British Columbia Gets the Silver in Swilling (Nunavut Gets the Gold)

The crowds were in high spirits on Robson Street at 10:00 PM on February 18. Canada had just won its third gold medal of the 2010 Winter Olympic Games. A line of RCMP officers stood at relaxed attention surveying the noisy but peaceful revellers. According to one officer, the police were on standby until 2:00 A.M. when drunken people would emerge in large numbers from bars and restaurants. Then, he suggested, the police might have to swing into action.

 

The Vancouver Police have announced an increased presence downtown because of public drunkenness. Most of us are thinking, “So what?” That’s expected; the Olympics are a big party and everyone is having fun. Drinking and intoxication will return to usual levels on March 1, and only a few people will be worse off for Olympic excesses. Given the hundreds of millions of dollars already invested in security, this won’t add much to the bill.

 

That may be true, but a worrisome long-term trend underlies the Olympic booze blip. In a 2009 report, The Centre for Addictions Research at the University of Victoria  estimated that adults in B.C. have increased their average alcohol intake by 11% since 2002. This doesn’t seem like much, but B.C. now has, after Nunavut, the highest alcohol intake per person of any province or territory. During the past decade, drinking grew faster in B.C. than across Canada.

 

Alcohol is enjoyable. It enhances social occasions. Consumed in small amounts over time, it has some health benefits. Women who drink no more than one drink per day have a lower risk of heart attack or stroke. For men, the limit is two per day. Above that amount, though, toxic effects begin to emerge, such as increased rates of cancer, liver failure, and alcoholism. Research shows that binge drinking of 4 or 5 drinks at a time, which some of the Granville Street partiers are doing, carries risks such as brain damage, stomach inflammation, assault, and car crashes.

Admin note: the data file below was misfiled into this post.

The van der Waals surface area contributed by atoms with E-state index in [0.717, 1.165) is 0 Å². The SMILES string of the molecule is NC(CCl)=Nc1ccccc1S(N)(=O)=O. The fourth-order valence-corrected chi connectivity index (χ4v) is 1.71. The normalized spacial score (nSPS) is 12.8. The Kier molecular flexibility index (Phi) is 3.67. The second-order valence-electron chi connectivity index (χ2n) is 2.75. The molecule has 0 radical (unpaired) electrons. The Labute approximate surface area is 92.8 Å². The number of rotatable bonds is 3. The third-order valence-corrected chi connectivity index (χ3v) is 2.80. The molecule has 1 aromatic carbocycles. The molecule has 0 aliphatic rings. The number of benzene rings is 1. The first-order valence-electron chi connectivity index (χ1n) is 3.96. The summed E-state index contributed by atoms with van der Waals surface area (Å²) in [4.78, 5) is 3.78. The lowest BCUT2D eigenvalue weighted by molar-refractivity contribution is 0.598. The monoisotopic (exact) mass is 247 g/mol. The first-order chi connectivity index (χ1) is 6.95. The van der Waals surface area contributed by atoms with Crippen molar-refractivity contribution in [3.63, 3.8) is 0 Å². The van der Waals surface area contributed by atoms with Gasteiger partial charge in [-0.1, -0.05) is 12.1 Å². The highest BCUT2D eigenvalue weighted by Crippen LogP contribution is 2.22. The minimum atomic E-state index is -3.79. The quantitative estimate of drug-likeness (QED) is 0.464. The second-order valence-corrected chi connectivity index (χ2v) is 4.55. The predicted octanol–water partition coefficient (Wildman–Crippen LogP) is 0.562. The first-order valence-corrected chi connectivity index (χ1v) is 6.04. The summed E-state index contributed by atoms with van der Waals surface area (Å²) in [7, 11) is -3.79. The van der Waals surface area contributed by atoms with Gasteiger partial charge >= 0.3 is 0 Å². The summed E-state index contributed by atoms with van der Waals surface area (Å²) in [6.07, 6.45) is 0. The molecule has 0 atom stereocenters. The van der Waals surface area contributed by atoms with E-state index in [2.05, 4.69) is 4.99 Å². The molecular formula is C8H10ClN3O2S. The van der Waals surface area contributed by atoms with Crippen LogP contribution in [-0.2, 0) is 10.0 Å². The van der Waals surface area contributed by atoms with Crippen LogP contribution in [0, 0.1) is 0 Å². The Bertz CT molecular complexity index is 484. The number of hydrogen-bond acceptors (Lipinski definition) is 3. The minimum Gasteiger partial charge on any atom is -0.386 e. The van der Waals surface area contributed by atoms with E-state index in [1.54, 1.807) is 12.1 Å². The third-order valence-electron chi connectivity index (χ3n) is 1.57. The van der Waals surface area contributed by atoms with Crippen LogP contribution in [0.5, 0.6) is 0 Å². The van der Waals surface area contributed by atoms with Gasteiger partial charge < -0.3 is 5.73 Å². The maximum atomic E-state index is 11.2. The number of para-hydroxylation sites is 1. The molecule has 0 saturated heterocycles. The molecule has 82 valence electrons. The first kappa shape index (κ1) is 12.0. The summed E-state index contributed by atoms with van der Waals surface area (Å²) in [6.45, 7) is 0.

Getting drunk may be a rite of passage. Maybe for some it’s worth the risk, and most young people aren’t thinking about the wider consequences. But more adults need to. Here are some frightening facts: the researchers at University of Victoria reported a 10% rise in alcohol-related deaths in B.C. from 2002 through 2007, and a 39% rise in liver disease, much of which is caused by alcoholism.

 

The cost of problem drinking to taxpayers is huge; the estimated total for Canada in 2002 was 14.5 billion dollars. Health care is the biggest part of this bill, and law enforcement is second. The Canadian Center on Substance abuse looked at government costs and revenues from alcohol sales in 2002, the most recent report available, and found that governments came up short. Alcohol taxes don’t pay for alcohol problems.

 

In B.C., 2002 was a turning point in alcohol policy. The B.C. Liberals began closing B.C. Liquor Stores, the government monopoly, and allowed private retail outlets to sell alcohol. The current rise in alcohol consumption followed.

Coincidence?

Probably not, given that the same trend occurred in Alberta after that province privatized all retail liquor sales in 1994.

 

Alcohol marketing is still highly regulated, but private sellers are driven to promote sales, not warn about hazards of over-drinking. Restaurant profits are also tied to alcohol sales. The government is, despite the overall loss, addicted to tax revenues from alcohol. So the incentives to pour booze are immense.

 

Research shows that when it comes to drinking, people are very sensitive to price. Even an increase of 10 cents per drink could reduce harmful drinking, which could lower costs for cleaning up messes such as Granville Street at 2:00 A.M.  Because the PST is now 10 per cent for alcohol instead of 7 per cent as it is for other products, the coming HST could lead to a 3 per cent drop in net alcohol price. That would lead to bigger problems and higher costs for the police, the health care system, and the taxpayer

 

Based on this, the report from The Centre for Addictions Research included some suggestions to temper risky drinking in B.C. by means of pricing. Although the recommendations didn’t include an overall price increase, the media response was almost as though they had promoted prohibition. As we recover from the Olympic hangover, let’s have a sober discussion about how to throw a party without having to invite so many RCMP officers.

 

 

 

 

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